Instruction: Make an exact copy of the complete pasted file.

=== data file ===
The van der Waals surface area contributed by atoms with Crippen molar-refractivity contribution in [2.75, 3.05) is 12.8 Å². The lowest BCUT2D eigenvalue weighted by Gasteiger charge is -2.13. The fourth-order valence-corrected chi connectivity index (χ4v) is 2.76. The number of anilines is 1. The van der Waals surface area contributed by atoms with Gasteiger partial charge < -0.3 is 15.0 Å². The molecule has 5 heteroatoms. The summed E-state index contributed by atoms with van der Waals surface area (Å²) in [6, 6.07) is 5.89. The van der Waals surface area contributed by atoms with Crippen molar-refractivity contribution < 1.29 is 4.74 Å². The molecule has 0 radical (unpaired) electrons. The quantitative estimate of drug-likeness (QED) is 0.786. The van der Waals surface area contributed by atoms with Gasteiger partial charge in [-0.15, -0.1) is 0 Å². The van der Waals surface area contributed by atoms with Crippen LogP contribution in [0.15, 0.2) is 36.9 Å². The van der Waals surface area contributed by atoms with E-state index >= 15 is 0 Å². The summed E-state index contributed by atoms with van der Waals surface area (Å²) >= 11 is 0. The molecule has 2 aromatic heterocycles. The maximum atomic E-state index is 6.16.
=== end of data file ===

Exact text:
The van der Waals surface area contributed by atoms with Crippen molar-refractivity contribution in [2.75, 3.05) is 12.8 Å². The lowest BCUT2D eigenvalue weighted by Gasteiger charge is -2.13. The fourth-order valence-corrected chi connectivity index (χ4v) is 2.76. The number of anilines is 1. The van der Waals surface area contributed by atoms with Gasteiger partial charge < -0.3 is 15.0 Å². The molecule has 5 heteroatoms. The summed E-state index contributed by atoms with van der Waals surface area (Å²) in [6, 6.07) is 5.89. The van der Waals surface area contributed by atoms with Crippen molar-refractivity contribution < 1.29 is 4.74 Å². The molecule has 0 radical (unpaired) electrons. The quantitative estimate of drug-likeness (QED) is 0.786. The van der Waals surface area contributed by atoms with Gasteiger partial charge in [-0.15, -0.1) is 0 Å². The van der Waals surface area contributed by atoms with Crippen LogP contribution in [0.15, 0.2) is 36.9 Å². The van der Waals surface area contributed by atoms with E-state index >= 15 is 0 Å². The summed E-state index contributed by atoms with van der Waals surface area (Å²) >= 11 is 0. The molecule has 2 aromatic heterocycles. The maximum atomic E-state index is 6.16.